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dc.contributor.advisorHarris, Mark
dc.contributor.authorWisdahl, Michele
dc.coverage.spatial262en_US
dc.date.accessioned2016-05-25T13:56:36Z
dc.date.available2016-05-25T13:56:36Z
dc.date.issued2016-06-23
dc.identifieruk.bl.ethos.687027
dc.identifier.urihttp://hdl.handle.net/10023/8867
dc.description.abstractThis thesis provides an ethnography of the final year at an emerging middle-class private high school in the Northeast of Brazil. It draws on 15 months of fieldwork, including participant observation in the classroom wherein I followed students whilst they prepared for vestibular (the university entrance exam). Students’ movements through Fortaleza, one of the world’s most unequal cities, produced knowledge about the kind of person that one could and should be in the future. Private schooling appeared to provide a route for students to realise that metaphorical (and perhaps physical) movement. Vestibular served as a sort of rite of passage that could transform (emerging middle-class) youth into (middle-class) adults. Students and teachers characterised vestibular as a luta (fight) that could be won with enough training, flexibility and commitment. Good or high self-esteem was needed to overcome laziness and endure this luta and, thus, teachers and students worked on producing better self-esteem through affective work. Dreams (aspirations for the future) also played a critical role: the school encouraged students to engage in time work, to imagine appropriate future(s) into which students could channel their energies in the present. This version of individual power differed from the political and economic power structures portrayed in the classroom. Students grew indignant as, through curriculum and pedagogy, they came to understand that they were oppressed and that Brazil was underdeveloped and not quite modern. The university entrance exam served as a national meritocratic ritual that portrayed Brazil as becoming modern with governable and governing citizens. Students resisted these assertions and/but their cynicisms belied hope for better imagined futures. Using the classroom as container, this thesis presents a portrait of people and ideas in formation during a post-Lula era.en_US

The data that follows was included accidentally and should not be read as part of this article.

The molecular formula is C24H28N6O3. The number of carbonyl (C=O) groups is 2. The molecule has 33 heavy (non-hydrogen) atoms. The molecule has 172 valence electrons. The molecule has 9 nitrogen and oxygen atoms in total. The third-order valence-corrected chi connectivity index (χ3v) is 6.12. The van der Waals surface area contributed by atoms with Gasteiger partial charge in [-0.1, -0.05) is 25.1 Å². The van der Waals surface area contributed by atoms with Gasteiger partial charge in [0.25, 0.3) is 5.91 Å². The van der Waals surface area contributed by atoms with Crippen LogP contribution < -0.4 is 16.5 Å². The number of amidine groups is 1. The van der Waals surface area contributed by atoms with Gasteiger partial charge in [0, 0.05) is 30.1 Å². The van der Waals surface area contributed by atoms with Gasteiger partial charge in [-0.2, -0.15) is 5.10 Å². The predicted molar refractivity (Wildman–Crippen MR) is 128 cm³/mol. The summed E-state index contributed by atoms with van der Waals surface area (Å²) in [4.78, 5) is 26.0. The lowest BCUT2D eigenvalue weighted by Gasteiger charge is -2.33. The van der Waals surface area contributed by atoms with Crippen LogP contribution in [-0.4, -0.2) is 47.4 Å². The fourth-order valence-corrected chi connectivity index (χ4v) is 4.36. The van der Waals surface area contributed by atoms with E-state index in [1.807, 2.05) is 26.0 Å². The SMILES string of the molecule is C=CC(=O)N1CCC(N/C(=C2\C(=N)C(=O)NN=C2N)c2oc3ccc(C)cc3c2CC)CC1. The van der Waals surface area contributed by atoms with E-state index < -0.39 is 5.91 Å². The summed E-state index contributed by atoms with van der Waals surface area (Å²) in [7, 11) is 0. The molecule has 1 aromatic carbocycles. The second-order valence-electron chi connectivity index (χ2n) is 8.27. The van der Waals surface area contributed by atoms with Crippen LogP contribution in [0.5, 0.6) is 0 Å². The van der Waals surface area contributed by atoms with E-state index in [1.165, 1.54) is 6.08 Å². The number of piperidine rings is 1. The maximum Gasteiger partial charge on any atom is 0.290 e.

dc.language.isoenen_US
dc.publisherUniversity of St Andrews
dc.rightsAttribution-NonCommercial-NoDerivatives 4.0 International*
dc.rights.urihttp://creativecommons.org/licenses/by-nc-nd/4.0/*
dc.subjectBrazilen_US
dc.subjectSelf-esteemen_US
dc.subjectPrivate schoolen_US
dc.subjectAffecten_US
dc.subjectImagined futuresen_US
dc.subjectRite of passageen_US
dc.subjectMiddle classen_US
dc.subject.lccLC52.B7W5
dc.subject.lcshPrivate schools--Brazil--Fortalezaen_US
dc.subject.lcshHigh school seniors--Brazil--Fortalezaen_US
dc.subject.lcshSelf-esteem in adolescence--Brazil--Fortalezaen_US
dc.subject.lcsh
dc.titleSelf-esteem, dreams & indignation : lessons from an emerging middle-class private high school in Northeast Brazilen_US
dc.typeThesisen_US
dc.contributor.sponsorScottish Overseas Research Student Awards Scheme (SORSAS)en_US
dc.type.qualificationlevelDoctoralen_US
dc.type.qualificationnamePhD Doctor of Philosophyen_US
dc.publisher.institutionThe University of St Andrewsen_US


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